I’ve read some interesting debates online recently pertaining to the differences between UK and US English. Just last week, our own Hise highlighted the differences between the two Englishes when it involves the punctuation surrounding dialogue. Boy (George), do people take this stuff seriously. As well they should, though—our wondrous English language is as essential to us writers as pickled sheep’s eyes dipped in fruit bat guano are to pregnant women. Utterly indispensable. But I ain’t going there. Neither pregnant women nor the Limey/Yank debate, nosiree. Not even fruit bats. No, I want to talk today about a different type of English, and one that oftentimes gets completely overlooked in these discussions: Canadian English.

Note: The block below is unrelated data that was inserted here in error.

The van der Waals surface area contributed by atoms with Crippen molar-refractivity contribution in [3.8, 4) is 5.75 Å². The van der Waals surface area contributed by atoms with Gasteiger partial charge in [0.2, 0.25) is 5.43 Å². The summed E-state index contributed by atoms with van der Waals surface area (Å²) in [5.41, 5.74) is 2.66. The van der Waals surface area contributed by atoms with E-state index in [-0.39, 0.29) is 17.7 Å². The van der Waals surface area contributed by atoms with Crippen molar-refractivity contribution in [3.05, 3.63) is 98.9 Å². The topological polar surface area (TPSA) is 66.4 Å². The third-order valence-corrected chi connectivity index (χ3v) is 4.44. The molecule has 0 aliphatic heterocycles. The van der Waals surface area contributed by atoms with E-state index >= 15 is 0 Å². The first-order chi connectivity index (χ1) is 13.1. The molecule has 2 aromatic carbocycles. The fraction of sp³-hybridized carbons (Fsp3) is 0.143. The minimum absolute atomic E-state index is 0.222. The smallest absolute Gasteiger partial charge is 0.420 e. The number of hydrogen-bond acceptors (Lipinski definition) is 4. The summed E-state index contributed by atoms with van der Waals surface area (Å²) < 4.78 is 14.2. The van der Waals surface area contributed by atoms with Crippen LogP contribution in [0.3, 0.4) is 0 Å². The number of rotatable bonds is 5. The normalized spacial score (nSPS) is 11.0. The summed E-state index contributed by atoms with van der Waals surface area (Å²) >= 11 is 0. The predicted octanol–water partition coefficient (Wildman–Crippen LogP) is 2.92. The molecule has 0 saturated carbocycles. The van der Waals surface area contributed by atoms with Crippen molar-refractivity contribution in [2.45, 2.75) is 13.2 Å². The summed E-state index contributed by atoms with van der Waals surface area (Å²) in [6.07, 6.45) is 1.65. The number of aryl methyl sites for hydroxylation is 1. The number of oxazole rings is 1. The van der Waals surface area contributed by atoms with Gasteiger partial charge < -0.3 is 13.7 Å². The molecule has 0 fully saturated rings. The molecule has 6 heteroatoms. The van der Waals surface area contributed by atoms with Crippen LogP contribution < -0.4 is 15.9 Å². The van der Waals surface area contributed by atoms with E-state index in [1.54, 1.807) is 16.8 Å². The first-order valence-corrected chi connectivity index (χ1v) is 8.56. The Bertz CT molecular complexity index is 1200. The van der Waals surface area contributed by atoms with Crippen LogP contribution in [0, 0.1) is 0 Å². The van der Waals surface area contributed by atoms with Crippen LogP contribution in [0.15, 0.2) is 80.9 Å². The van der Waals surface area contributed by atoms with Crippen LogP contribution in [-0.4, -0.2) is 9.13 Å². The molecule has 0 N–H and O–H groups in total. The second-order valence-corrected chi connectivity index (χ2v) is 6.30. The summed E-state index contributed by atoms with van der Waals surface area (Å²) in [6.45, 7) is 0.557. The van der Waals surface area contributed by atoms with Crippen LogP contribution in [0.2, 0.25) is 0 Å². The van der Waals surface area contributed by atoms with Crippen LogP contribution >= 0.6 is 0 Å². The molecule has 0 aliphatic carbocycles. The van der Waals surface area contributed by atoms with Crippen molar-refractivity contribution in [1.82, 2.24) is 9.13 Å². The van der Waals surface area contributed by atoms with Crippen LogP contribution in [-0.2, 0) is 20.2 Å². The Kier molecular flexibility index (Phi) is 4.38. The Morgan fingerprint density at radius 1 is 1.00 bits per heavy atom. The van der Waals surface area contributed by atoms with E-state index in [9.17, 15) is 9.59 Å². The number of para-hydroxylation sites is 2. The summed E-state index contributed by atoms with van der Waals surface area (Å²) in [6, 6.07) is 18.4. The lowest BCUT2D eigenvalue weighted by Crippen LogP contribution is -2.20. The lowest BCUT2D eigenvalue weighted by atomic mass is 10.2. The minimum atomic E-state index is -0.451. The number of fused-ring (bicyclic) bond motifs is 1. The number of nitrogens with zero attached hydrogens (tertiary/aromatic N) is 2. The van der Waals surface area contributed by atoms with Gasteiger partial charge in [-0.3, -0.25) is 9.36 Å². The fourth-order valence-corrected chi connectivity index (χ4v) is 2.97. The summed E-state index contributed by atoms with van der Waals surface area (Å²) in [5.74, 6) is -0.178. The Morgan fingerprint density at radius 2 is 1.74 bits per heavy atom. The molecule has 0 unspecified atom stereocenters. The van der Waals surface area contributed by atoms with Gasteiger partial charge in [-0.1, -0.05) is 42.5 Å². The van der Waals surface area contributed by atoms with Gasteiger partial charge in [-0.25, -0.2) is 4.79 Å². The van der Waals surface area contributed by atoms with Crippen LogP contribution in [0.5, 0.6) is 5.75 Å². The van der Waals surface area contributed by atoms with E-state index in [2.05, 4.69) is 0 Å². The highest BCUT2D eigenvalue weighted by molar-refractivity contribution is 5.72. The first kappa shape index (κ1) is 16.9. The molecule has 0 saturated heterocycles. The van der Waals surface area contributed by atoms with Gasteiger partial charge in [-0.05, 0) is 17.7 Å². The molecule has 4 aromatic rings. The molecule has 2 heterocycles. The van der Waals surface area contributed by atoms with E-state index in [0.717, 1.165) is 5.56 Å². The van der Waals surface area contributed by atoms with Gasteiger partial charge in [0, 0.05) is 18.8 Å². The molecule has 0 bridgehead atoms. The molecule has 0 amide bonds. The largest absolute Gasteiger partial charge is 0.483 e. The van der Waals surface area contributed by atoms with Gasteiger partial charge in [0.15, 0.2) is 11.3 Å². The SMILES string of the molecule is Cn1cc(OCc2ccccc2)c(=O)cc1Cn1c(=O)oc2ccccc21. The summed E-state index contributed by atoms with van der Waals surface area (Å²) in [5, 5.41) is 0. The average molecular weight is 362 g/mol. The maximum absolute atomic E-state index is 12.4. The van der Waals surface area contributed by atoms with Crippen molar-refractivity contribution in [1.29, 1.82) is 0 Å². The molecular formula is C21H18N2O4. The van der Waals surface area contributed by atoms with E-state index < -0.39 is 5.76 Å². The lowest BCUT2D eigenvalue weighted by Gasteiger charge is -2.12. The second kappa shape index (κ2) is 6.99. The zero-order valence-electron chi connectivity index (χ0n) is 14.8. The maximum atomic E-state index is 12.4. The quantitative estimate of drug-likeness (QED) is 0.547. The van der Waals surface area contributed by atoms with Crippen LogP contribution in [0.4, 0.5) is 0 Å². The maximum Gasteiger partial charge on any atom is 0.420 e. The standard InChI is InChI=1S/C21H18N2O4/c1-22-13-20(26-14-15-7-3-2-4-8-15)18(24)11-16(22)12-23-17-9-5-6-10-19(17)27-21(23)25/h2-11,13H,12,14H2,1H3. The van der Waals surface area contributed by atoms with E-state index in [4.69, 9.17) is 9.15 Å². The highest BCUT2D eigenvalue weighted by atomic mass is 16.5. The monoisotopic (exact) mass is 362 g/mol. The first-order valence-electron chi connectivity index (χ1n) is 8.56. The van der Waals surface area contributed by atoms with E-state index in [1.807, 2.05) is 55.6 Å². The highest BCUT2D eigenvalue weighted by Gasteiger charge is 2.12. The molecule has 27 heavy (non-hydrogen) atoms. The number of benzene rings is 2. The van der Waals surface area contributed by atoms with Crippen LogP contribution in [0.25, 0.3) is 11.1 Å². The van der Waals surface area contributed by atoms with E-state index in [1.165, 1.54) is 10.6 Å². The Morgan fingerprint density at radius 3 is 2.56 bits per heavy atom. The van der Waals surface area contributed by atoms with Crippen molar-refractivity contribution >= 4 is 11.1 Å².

Let me begin with a story. When I first arrived in this vast, slightly bewildered country from England in the late ’80s, I quickly found work in a group home for abused/neglected teens. Back then, I’m mildly ashamed to say, I smoked. A lot. Cigarettes, mostly (but I didn’t inhale, I swear). So, one evening I was involved in a stressful situation dealing with a kid who was flipping out about something or other, and once calm had returned, I said (ostensibly to myself, but for some reason the words emerged as out-loud speech instead of innermost thoughts… no doubt my first mistake), “Boy could I use a fag right about now.” All of a sudden, I had the rapt and wary attention of every teenager in that home. You could have cut the silence with a great big silence cutter (I was far lazier with my metaphors back then). They stared. I stared back. Someone laughed nervously and said “duuuude” under his breath. In that shaky skateboarder voice—you know the one. Now, don’t get me wrong, it ought to go without saying that the humour of this moment isn’t at the expense of gay people, it’s at the expense of a stupid, bigoted word alongside my own naivety and the propensity of adolescents to tend toward the homophobic. A perfect storm of awkwardness, really. Continue reading “Take Off, Eh?”